We've got another science fiction review today, this time of Sean McMullen's Souls in the Great Machine. The book is about a post-apocalyptic future with the re-birth of technology - click below to learn more if you want this book in your stocking this year.
|Souls in the Great Machine|
|summary||The rebirth of technology in a world 2000 years after a global apocalypse and a new dark age.|
The ScenarioThe novel takes place in Australia about 2000 years in the future, following a great catastrophe (which takes place about 100-200 years from the present). This catastrophe created a period of global drop in temperature known as Greatwinter. There are no electrical devices, due to the presence of orbiting satellites (known as Wanderers) that pass over periodically and EMP the hell out of any device using electricity. Thus, the technology of the civilization is limited to clockwork and human powered machines (there are various religious sanctions against the use of steam power--a leftover fear of global warming and its consequences, which are believed by the people to have caused the eventual Greatwinter). It is the latter category that brings out the most impressive feature of the novel, the Calculor. The main librarian of the city of Rochester creates an analog computer using human prisoners as components. They work together as a giant processor to perform the functions of a computer. In fact, the prisoners are referred to as FUNCTION 9, MULTIPLIER 342, etc. The librarian, Zavora, is using the Calculor to try to predict the coming of a second Greatwinter, which does not appear to have resulted from internal causes on earth but rather an exterior force. The discovery and investigation of this force is quite fascinating. There is also a force on land known as the Call, which lures people to the southeast and eventually into the ocean. This may seem like fantasy fiction, but if you stay with the novel a rational explanation is offered. Although I was turned off by that particular plot device in the beginning, it is a unique idea, especially once it is fully understood. In the meantime, you have plenty of blood and action supplied by a large war and plenty of small duels (the preferred method of justice), and a healthy sprinkling of sex and drinking (mainly supplied by the Han Solo character John Glasken).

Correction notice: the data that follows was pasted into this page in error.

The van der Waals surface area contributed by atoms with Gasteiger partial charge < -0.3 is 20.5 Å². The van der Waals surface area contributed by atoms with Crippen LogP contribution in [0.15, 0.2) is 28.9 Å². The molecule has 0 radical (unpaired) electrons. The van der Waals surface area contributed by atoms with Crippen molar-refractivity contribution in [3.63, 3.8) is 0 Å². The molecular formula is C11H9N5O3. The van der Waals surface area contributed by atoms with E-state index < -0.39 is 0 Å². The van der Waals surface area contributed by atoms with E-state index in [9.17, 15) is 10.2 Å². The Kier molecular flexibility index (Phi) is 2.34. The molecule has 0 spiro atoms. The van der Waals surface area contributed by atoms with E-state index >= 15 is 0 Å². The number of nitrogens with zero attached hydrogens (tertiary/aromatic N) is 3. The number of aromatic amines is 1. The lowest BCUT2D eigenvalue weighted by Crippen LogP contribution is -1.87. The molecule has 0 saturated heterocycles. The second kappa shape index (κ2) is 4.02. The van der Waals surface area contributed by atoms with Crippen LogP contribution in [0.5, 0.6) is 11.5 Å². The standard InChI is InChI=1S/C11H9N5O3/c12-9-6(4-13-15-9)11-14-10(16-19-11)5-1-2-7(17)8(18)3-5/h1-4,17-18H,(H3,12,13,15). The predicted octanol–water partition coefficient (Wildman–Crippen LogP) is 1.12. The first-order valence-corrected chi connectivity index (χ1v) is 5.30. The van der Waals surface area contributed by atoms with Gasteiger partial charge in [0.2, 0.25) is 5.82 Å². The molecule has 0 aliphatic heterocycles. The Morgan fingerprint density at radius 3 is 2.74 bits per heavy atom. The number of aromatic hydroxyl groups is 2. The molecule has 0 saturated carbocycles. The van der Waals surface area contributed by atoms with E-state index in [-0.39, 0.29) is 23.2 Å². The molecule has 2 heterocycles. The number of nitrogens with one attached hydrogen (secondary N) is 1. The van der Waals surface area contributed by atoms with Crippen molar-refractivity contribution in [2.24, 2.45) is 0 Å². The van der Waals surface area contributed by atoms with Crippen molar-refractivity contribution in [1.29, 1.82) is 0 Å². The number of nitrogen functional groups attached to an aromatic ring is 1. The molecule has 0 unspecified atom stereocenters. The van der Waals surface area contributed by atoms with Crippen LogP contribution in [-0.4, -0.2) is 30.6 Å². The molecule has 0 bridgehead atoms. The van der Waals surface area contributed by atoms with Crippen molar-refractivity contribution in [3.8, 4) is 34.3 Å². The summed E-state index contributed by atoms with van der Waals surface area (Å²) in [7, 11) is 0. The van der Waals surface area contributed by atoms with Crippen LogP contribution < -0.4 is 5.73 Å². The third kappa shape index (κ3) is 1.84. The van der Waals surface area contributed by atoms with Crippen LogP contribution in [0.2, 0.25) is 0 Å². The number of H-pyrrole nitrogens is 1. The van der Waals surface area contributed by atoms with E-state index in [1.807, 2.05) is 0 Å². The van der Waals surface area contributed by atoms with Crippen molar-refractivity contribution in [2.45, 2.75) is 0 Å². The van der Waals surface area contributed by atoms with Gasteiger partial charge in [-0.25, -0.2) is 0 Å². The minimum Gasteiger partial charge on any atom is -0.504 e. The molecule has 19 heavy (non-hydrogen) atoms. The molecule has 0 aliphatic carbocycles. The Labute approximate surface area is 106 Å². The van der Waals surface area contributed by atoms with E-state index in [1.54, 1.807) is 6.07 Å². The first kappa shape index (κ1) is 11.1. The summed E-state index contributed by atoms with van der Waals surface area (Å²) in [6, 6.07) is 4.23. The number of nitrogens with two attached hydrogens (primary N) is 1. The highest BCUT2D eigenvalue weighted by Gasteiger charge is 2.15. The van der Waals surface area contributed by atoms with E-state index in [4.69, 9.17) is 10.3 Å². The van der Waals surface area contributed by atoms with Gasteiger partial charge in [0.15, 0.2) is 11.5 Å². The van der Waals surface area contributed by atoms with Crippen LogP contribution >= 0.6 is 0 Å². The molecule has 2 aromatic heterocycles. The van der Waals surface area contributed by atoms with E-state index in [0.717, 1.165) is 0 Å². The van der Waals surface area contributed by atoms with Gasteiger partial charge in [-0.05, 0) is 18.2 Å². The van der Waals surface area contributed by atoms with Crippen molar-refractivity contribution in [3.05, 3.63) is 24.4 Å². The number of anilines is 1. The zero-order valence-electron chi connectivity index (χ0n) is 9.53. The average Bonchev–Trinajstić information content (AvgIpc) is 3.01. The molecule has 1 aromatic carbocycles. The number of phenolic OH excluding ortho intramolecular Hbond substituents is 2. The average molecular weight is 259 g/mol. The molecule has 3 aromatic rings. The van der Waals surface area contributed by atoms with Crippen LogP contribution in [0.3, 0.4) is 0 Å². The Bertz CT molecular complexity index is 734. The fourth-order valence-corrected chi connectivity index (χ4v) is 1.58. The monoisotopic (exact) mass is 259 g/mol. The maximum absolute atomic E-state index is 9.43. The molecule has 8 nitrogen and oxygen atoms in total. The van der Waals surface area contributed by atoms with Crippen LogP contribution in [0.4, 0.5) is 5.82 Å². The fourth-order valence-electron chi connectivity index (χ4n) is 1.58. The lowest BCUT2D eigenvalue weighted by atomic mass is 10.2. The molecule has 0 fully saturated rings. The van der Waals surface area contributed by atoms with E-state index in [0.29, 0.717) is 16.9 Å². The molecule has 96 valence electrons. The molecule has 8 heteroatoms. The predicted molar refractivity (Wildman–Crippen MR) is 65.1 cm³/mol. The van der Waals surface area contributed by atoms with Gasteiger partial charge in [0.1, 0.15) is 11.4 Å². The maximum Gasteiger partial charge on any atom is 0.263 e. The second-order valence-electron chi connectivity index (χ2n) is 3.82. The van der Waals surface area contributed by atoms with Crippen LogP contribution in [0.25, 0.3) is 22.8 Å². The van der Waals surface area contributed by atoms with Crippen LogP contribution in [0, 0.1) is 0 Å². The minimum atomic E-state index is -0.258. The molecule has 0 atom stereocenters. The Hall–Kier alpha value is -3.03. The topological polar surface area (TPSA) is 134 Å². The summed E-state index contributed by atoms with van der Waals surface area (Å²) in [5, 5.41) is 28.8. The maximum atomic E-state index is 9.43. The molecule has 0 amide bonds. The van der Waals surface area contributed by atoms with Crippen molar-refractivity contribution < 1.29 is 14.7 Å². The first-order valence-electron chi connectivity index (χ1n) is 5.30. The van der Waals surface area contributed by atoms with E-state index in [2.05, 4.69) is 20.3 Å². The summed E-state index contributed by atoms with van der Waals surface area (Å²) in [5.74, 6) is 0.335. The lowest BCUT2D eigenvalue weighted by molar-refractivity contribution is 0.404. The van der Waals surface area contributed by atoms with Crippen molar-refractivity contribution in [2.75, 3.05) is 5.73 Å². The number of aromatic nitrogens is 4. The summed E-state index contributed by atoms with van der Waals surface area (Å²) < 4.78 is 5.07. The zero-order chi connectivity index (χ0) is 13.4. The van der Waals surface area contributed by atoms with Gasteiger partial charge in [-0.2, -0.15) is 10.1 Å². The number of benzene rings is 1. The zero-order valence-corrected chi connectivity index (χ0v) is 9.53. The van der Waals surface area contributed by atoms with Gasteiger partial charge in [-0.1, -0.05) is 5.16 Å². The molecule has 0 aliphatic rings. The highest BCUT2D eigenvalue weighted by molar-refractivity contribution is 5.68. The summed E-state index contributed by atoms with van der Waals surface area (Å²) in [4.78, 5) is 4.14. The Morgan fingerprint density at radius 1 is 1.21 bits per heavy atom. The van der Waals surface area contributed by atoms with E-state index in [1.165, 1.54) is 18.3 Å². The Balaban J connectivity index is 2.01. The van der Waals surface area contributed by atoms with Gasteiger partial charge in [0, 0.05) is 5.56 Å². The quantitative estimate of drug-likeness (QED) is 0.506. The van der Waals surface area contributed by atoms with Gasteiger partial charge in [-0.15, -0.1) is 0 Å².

What's Bad?The novel does a poor job of getting you hooked at the beginning. It takes a little while to get to the plot, and itÕs also difficult to see how the novel is going to deal with such issues as nanotechnology and genetic engineering when youÕre wading through pages of medieval technology and society. But there are wonderful rewards for readers who stick with it. Also, I found the dueling to be impractical for continual conflict resolution, as it would end up with a lot of dead people and a few dictators who happened to be good with a pistol. But this isnÕt a particularly enlightened society.
What's Good?The variety of subjects covered in a novel this size without being an epic. The writing style is excellent, and doesnÕt put you to sleep or give you the whole picture all at once. IÕve never read anything else by him, but apparently heÕs fairly well received in Australia. (Any comments from readers in Oz?) The numerous positive aspects of this novel are covered in more thorough detail in the following paragraph...
So What's In It For Me?The range of issues is immense. Nanotechnology and genetic engineering are presented not as cure-alls or as the cause of all of the worldÕs problems, but as part of technology as a whole, which can be used for good or evil. There are also ingenious solutions to communication in a non-electronic world, and the use of encryption as part of that communication. The human computer system is an intriguing thought experiment, and I would love to see smaller scale versions tried out in math classrooms and computer science classes. Imagine a lecture on networking in which students carry pieces of paper back and forth and groups of students process the information or send it on to the next group, depending on where that particular packet is needed... But I digress. Something that springs up on you is the excellent treatment of women in the novel. Women hold many important positions in the main civilization featured in the novel, and are the holders of most of the important information. The main character is an incredibly complex woman whose motives are not completely understood until the very end. McMullen manages to accomplish this without putting the women on some sort of goddess-pedestal or making men into unthinking troglodytes. The novel also covers issues of religion, where language and science would go given 2000 years of isolation and no modern technology, and the never-say-never tenacity of the human race to pull itself up through a second Renaissance. It appears as though there will be some other novels to follow this one, so it should be a good series to read.
Purchase this book at fatbrain.